American's ASAP May Fall Victim To Contract Bickering
A program called ASAP, for "aviation
safety action partnership," has since 1994 provided American
Airlines pilots amnesty from company and FAA discipline when they
voluntarily report safety-related incidents for investigation. The
program's success has inspired other airlines to initiate similar
plans, and American's mechanics and dispatchers now have similar
But now, renewal of the ASAP program for American Airlines
pilots uncertain, due to a dispute between the airline and its
pilots union. The Fort Worth Star-Telegram reports the Allied
Pilots Association alleges that in some cases, the company has
unfairly disciplined pilots, even when an incident was accepted for
review under the program.
That, they argue, has made pilots wary of participating and
could eventually increase the chances of safety breakdowns.
The cases at the center of the dispute involve incidents which
were accepted for review under the ASAP program, but also reported
by an outside party. Such cases are exempt from the amnesty rule,
but the union claims there has always been a "gentlemens'
agreement" that pilots who came forward would not be disciplined,
an agreement the union claims the company has now violated.
American tells the paper such cases make up only about two
percent of all ASAP incidents reported, and that of all the
incidents in question, there were only five pilots disciplined. In
all cases, says the carrier, that discipline was limited to a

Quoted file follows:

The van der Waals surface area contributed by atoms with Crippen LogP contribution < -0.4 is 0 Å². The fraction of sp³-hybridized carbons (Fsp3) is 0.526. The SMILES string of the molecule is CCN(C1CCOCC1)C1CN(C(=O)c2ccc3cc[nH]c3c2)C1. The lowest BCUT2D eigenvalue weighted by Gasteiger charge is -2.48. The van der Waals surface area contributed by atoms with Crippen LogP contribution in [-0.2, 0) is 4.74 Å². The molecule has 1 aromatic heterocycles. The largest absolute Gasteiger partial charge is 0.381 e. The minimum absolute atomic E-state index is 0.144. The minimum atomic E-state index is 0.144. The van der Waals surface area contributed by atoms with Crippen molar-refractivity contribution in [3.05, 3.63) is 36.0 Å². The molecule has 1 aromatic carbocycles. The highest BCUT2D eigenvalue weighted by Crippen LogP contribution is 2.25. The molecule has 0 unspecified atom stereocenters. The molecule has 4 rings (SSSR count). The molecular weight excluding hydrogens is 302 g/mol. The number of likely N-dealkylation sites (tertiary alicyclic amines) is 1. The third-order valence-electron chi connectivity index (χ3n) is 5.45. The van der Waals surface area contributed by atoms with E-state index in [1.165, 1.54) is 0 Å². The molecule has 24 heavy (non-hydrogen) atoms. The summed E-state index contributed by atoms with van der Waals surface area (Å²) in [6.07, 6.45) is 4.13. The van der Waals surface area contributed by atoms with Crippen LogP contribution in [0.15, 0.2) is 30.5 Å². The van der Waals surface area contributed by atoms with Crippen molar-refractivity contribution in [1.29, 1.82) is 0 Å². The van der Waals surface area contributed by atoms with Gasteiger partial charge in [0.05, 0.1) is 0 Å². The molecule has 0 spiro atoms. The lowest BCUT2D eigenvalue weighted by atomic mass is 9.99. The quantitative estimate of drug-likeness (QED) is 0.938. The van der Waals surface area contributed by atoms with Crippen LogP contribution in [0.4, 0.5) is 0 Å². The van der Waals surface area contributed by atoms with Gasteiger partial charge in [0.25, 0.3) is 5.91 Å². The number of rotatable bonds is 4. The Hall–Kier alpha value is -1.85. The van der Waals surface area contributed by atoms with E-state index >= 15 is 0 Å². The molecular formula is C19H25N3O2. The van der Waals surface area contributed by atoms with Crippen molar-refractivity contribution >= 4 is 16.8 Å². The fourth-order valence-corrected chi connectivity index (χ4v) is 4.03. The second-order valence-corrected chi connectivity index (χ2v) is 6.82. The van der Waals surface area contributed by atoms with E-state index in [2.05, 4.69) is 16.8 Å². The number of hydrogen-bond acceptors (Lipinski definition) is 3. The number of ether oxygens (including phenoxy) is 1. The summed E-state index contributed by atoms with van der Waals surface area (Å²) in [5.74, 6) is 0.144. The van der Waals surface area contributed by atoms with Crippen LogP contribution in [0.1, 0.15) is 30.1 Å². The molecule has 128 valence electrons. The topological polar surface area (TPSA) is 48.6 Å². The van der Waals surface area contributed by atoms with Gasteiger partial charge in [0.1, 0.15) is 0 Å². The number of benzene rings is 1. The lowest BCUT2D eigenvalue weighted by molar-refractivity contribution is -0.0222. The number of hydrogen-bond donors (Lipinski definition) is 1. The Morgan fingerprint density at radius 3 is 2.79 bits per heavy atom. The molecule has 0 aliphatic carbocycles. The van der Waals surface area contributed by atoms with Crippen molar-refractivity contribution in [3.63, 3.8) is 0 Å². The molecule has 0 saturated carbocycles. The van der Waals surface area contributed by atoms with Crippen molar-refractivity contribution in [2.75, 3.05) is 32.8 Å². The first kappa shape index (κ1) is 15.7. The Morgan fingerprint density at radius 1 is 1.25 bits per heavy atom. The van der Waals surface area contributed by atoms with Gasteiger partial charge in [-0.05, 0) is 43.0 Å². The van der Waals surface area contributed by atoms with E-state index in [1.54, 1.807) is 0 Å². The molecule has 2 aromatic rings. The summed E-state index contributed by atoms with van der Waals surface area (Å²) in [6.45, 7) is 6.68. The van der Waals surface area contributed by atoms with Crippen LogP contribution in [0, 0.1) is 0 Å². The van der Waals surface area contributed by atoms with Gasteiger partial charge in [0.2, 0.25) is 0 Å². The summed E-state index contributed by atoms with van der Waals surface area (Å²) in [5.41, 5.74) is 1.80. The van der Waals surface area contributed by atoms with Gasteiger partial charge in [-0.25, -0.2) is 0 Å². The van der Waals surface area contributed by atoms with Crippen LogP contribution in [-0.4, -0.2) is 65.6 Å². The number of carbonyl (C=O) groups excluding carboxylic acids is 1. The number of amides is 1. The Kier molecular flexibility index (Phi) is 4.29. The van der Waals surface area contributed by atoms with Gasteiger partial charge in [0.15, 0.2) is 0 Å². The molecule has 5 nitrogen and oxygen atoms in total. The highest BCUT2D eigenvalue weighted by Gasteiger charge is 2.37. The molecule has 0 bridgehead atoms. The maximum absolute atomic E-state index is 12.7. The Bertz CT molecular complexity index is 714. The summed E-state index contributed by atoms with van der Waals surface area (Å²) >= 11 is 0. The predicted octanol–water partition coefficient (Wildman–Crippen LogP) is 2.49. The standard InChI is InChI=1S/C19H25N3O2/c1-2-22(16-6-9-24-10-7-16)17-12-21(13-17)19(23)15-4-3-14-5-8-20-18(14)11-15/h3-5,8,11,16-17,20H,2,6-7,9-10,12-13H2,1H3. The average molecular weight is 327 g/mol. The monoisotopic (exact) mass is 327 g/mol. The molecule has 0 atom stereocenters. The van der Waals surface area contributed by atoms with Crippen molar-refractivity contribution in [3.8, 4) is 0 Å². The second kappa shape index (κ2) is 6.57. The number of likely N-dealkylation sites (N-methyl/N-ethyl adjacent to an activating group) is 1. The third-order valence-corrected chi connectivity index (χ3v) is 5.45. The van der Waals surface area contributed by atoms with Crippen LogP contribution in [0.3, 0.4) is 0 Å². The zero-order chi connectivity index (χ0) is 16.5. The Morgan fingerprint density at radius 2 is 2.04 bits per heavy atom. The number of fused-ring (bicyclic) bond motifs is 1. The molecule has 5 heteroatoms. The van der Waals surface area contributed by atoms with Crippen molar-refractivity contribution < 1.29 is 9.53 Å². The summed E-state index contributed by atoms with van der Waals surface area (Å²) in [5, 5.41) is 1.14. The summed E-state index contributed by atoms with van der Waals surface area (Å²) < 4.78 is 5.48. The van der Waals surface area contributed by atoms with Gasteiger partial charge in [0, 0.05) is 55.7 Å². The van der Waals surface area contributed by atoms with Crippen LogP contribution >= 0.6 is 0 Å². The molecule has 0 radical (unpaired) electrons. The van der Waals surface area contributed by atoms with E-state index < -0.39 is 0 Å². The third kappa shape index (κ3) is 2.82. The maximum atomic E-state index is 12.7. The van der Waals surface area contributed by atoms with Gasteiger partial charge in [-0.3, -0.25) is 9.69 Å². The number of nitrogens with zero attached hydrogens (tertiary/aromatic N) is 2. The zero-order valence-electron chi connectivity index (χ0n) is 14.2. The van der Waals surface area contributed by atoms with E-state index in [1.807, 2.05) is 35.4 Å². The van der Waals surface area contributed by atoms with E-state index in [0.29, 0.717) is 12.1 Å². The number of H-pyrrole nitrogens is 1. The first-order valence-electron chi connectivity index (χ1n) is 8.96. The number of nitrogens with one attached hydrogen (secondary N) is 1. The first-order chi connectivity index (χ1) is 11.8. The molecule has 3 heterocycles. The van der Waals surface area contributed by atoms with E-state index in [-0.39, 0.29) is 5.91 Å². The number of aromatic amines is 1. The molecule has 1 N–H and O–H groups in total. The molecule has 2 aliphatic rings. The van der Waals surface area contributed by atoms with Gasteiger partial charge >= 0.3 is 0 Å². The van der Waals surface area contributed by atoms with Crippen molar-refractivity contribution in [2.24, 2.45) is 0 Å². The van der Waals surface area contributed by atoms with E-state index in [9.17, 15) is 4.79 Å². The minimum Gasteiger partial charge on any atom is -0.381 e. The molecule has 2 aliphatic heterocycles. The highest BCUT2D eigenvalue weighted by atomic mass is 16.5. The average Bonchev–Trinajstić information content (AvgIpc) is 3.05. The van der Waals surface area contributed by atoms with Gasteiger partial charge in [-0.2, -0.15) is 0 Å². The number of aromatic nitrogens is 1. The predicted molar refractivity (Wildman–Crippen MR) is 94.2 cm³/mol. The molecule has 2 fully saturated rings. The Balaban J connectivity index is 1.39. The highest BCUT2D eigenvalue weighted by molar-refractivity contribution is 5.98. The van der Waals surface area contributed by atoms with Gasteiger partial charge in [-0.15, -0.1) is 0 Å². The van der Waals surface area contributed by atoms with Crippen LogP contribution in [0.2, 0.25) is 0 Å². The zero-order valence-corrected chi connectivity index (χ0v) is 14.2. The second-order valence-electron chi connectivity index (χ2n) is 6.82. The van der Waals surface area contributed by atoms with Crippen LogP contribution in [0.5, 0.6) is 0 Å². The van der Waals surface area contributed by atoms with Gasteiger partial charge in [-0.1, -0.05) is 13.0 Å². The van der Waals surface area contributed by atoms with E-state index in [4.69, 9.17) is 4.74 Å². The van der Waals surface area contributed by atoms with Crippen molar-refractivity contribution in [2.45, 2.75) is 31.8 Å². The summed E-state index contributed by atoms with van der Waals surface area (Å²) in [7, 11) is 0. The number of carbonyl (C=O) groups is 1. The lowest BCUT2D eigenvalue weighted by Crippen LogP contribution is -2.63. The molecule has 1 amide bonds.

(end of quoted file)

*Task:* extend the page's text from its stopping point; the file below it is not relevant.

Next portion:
letter placed in each employees file, where it was to be removed
and destroyed after two years.
The paper reports union President Lloyd Hill wrote a letter to
American CEO Gerard Arpey on January 24, in which he said,
"Attempting to force safe operations through punitive discipline is
an ineffective approach long abandoned by experts in aviation
safety." Then, perhaps conscious of the erratic performance of
stocks lately, he added, "Allowing American Airlines to adopt such
an approach vastly increases the risk to shareholders of a
The ASAP program for pilots at American will expire February 7,
unless agreement is reached for renewal. Tom Westbrook, the union's
vice president, stresses that the ASAP program issue is separate
from difficult negotiations currently underway for a new pilots
As ANN has reported, the
current union leadership won last year's election on a promise to
work aggressively to restore the pilots' profession at American,
including substantial wage increases to return inflation-adjusted
pilot salaries to levels of the early 1990s.